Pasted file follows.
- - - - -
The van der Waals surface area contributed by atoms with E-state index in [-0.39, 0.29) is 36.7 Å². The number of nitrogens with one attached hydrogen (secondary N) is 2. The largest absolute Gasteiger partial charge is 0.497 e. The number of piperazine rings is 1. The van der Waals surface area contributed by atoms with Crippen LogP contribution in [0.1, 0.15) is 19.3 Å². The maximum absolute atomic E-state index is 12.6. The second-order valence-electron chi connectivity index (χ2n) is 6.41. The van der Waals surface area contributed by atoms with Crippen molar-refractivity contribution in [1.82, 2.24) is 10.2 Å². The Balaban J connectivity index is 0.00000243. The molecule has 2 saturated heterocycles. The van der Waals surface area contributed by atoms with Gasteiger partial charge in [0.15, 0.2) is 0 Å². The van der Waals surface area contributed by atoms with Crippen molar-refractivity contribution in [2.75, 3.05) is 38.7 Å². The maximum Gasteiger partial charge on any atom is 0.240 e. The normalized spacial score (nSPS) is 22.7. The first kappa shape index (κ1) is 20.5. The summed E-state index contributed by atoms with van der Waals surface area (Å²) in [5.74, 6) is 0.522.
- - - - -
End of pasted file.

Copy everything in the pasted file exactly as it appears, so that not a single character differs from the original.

The van der Waals surface area contributed by atoms with E-state index in [-0.39, 0.29) is 36.7 Å². The number of nitrogens with one attached hydrogen (secondary N) is 2. The largest absolute Gasteiger partial charge is 0.497 e. The number of piperazine rings is 1. The van der Waals surface area contributed by atoms with Crippen LogP contribution in [0.1, 0.15) is 19.3 Å². The maximum absolute atomic E-state index is 12.6. The second-order valence-electron chi connectivity index (χ2n) is 6.41. The van der Waals surface area contributed by atoms with Crippen molar-refractivity contribution in [1.82, 2.24) is 10.2 Å². The Balaban J connectivity index is 0.00000243. The molecule has 2 saturated heterocycles. The van der Waals surface area contributed by atoms with Gasteiger partial charge in [0.15, 0.2) is 0 Å². The van der Waals surface area contributed by atoms with Crippen molar-refractivity contribution in [2.75, 3.05) is 38.7 Å². The maximum Gasteiger partial charge on any atom is 0.240 e. The normalized spacial score (nSPS) is 22.7. The first kappa shape index (κ1) is 20.5. The summed E-state index contributed by atoms with van der Waals surface area (Å²) in [5.74, 6) is 0.522.